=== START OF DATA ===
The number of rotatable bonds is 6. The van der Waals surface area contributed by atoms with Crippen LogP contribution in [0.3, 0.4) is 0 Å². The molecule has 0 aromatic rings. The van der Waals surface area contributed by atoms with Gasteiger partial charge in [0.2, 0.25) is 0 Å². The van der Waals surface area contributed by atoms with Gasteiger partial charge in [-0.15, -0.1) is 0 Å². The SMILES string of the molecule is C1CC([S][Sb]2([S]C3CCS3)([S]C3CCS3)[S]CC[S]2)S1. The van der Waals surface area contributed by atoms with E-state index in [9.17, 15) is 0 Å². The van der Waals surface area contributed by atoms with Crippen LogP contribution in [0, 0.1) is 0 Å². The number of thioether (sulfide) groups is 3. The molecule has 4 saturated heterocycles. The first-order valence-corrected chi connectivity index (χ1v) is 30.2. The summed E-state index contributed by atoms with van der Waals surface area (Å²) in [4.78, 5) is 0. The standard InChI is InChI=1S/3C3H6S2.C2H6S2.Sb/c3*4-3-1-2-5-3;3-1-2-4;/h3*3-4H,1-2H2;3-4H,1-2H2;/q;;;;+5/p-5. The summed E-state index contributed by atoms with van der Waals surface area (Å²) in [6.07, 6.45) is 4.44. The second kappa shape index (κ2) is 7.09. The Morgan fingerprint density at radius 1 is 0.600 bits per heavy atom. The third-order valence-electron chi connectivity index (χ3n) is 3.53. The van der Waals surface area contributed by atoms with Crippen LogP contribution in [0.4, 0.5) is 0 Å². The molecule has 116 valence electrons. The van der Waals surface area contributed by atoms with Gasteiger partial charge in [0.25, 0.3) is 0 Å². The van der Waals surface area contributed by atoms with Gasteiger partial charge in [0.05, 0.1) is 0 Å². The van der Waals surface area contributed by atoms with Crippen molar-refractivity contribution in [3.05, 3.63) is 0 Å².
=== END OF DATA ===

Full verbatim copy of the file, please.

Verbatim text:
The number of rotatable bonds is 6. The van der Waals surface area contributed by atoms with Crippen LogP contribution in [0.3, 0.4) is 0 Å². The molecule has 0 aromatic rings. The van der Waals surface area contributed by atoms with Gasteiger partial charge in [0.2, 0.25) is 0 Å². The van der Waals surface area contributed by atoms with Gasteiger partial charge in [-0.15, -0.1) is 0 Å². The SMILES string of the molecule is C1CC([S][Sb]2([S]C3CCS3)([S]C3CCS3)[S]CC[S]2)S1. The van der Waals surface area contributed by atoms with E-state index in [9.17, 15) is 0 Å². The van der Waals surface area contributed by atoms with Crippen LogP contribution in [0, 0.1) is 0 Å². The number of thioether (sulfide) groups is 3. The molecule has 4 saturated heterocycles. The first-order valence-corrected chi connectivity index (χ1v) is 30.2. The summed E-state index contributed by atoms with van der Waals surface area (Å²) in [4.78, 5) is 0. The standard InChI is InChI=1S/3C3H6S2.C2H6S2.Sb/c3*4-3-1-2-5-3;3-1-2-4;/h3*3-4H,1-2H2;3-4H,1-2H2;/q;;;;+5/p-5. The summed E-state index contributed by atoms with van der Waals surface area (Å²) in [6.07, 6.45) is 4.44. The second kappa shape index (κ2) is 7.09. The Morgan fingerprint density at radius 1 is 0.600 bits per heavy atom. The third-order valence-electron chi connectivity index (χ3n) is 3.53. The van der Waals surface area contributed by atoms with Crippen LogP contribution in [0.4, 0.5) is 0 Å². The molecule has 116 valence electrons. The van der Waals surface area contributed by atoms with Gasteiger partial charge in [0.25, 0.3) is 0 Å². The van der Waals surface area contributed by atoms with Gasteiger partial charge in [0.05, 0.1) is 0 Å². The van der Waals surface area contributed by atoms with Crippen molar-refractivity contribution in [3.05, 3.63) is 0 Å².